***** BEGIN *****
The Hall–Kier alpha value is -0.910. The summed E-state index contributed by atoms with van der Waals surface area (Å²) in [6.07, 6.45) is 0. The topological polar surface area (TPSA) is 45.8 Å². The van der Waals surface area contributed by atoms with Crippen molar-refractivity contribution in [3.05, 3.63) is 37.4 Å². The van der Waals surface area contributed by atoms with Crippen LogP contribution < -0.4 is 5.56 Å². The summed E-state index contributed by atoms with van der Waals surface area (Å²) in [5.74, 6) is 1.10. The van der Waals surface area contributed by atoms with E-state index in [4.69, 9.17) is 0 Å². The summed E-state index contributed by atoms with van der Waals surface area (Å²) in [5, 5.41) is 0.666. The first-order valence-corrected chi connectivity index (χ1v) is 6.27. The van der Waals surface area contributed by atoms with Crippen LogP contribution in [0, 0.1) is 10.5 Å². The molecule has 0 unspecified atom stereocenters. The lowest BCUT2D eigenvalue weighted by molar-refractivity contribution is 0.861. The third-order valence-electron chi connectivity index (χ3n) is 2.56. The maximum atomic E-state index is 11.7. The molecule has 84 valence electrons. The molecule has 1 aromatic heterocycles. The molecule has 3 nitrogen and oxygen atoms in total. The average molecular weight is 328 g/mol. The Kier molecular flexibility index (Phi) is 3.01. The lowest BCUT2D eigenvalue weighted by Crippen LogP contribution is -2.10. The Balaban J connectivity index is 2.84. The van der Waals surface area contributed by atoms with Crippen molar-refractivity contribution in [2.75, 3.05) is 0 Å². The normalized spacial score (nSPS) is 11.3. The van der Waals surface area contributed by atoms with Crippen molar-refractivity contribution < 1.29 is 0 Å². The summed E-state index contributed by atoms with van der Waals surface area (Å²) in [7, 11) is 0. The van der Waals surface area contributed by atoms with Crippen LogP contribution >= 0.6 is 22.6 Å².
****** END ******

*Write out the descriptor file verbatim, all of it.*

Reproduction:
The Hall–Kier alpha value is -0.910. The summed E-state index contributed by atoms with van der Waals surface area (Å²) in [6.07, 6.45) is 0. The topological polar surface area (TPSA) is 45.8 Å². The van der Waals surface area contributed by atoms with Crippen molar-refractivity contribution in [3.05, 3.63) is 37.4 Å². The van der Waals surface area contributed by atoms with Crippen LogP contribution < -0.4 is 5.56 Å². The summed E-state index contributed by atoms with van der Waals surface area (Å²) in [5.74, 6) is 1.10. The van der Waals surface area contributed by atoms with E-state index in [4.69, 9.17) is 0 Å². The summed E-state index contributed by atoms with van der Waals surface area (Å²) in [5, 5.41) is 0.666. The first-order valence-corrected chi connectivity index (χ1v) is 6.27. The van der Waals surface area contributed by atoms with Crippen LogP contribution in [0, 0.1) is 10.5 Å². The molecule has 0 unspecified atom stereocenters. The lowest BCUT2D eigenvalue weighted by molar-refractivity contribution is 0.861. The third-order valence-electron chi connectivity index (χ3n) is 2.56. The maximum atomic E-state index is 11.7. The molecule has 84 valence electrons. The molecule has 1 aromatic heterocycles. The molecule has 3 nitrogen and oxygen atoms in total. The average molecular weight is 328 g/mol. The Kier molecular flexibility index (Phi) is 3.01. The lowest BCUT2D eigenvalue weighted by Crippen LogP contribution is -2.10. The Balaban J connectivity index is 2.84. The van der Waals surface area contributed by atoms with Crippen molar-refractivity contribution in [2.75, 3.05) is 0 Å². The normalized spacial score (nSPS) is 11.3. The van der Waals surface area contributed by atoms with Crippen molar-refractivity contribution < 1.29 is 0 Å². The summed E-state index contributed by atoms with van der Waals surface area (Å²) in [7, 11) is 0. The van der Waals surface area contributed by atoms with Crippen LogP contribution >= 0.6 is 22.6 Å².